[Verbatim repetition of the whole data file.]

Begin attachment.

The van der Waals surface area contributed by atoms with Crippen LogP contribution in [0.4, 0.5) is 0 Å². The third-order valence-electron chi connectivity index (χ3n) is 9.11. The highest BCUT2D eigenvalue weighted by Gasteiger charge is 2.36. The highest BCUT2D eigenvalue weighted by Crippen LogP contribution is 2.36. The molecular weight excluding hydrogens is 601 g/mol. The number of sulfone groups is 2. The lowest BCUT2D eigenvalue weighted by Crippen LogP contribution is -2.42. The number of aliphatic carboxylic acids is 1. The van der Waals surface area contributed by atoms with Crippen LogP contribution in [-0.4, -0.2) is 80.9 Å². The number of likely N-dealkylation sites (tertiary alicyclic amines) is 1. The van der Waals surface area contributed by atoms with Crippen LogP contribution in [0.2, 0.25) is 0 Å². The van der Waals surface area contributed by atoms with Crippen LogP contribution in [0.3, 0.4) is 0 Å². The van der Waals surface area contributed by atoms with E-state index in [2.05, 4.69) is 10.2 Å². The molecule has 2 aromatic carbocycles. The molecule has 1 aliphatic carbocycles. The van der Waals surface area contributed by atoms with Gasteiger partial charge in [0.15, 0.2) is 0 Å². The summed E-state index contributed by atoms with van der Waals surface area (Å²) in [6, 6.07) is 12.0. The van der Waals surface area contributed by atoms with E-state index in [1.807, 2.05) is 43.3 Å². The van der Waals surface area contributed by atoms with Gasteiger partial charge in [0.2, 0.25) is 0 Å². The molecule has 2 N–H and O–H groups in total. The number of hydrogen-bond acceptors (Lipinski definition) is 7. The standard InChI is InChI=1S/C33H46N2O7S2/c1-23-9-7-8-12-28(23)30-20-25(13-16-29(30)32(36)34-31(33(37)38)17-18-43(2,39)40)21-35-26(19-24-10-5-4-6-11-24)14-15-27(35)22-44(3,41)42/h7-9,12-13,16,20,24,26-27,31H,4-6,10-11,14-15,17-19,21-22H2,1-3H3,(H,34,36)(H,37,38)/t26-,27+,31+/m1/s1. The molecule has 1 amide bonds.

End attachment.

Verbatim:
The van der Waals surface area contributed by atoms with Crippen LogP contribution in [0.4, 0.5) is 0 Å². The third-order valence-electron chi connectivity index (χ3n) is 9.11. The highest BCUT2D eigenvalue weighted by Gasteiger charge is 2.36. The highest BCUT2D eigenvalue weighted by Crippen LogP contribution is 2.36. The molecular weight excluding hydrogens is 601 g/mol. The number of sulfone groups is 2. The lowest BCUT2D eigenvalue weighted by Crippen LogP contribution is -2.42. The number of aliphatic carboxylic acids is 1. The van der Waals surface area contributed by atoms with Crippen LogP contribution in [-0.4, -0.2) is 80.9 Å². The number of likely N-dealkylation sites (tertiary alicyclic amines) is 1. The van der Waals surface area contributed by atoms with Crippen LogP contribution in [0.2, 0.25) is 0 Å². The van der Waals surface area contributed by atoms with Crippen LogP contribution in [0.3, 0.4) is 0 Å². The van der Waals surface area contributed by atoms with E-state index in [2.05, 4.69) is 10.2 Å². The molecule has 2 aromatic carbocycles. The molecule has 1 aliphatic carbocycles. The van der Waals surface area contributed by atoms with Gasteiger partial charge in [0.15, 0.2) is 0 Å². The summed E-state index contributed by atoms with van der Waals surface area (Å²) in [6, 6.07) is 12.0. The van der Waals surface area contributed by atoms with E-state index in [1.807, 2.05) is 43.3 Å². The van der Waals surface area contributed by atoms with Gasteiger partial charge in [0.2, 0.25) is 0 Å². The molecule has 2 N–H and O–H groups in total. The number of hydrogen-bond acceptors (Lipinski definition) is 7. The standard InChI is InChI=1S/C33H46N2O7S2/c1-23-9-7-8-12-28(23)30-20-25(13-16-29(30)32(36)34-31(33(37)38)17-18-43(2,39)40)21-35-26(19-24-10-5-4-6-11-24)14-15-27(35)22-44(3,41)42/h7-9,12-13,16,20,24,26-27,31H,4-6,10-11,14-15,17-19,21-22H2,1-3H3,(H,34,36)(H,37,38)/t26-,27+,31+/m1/s1. The molecule has 1 amide bonds.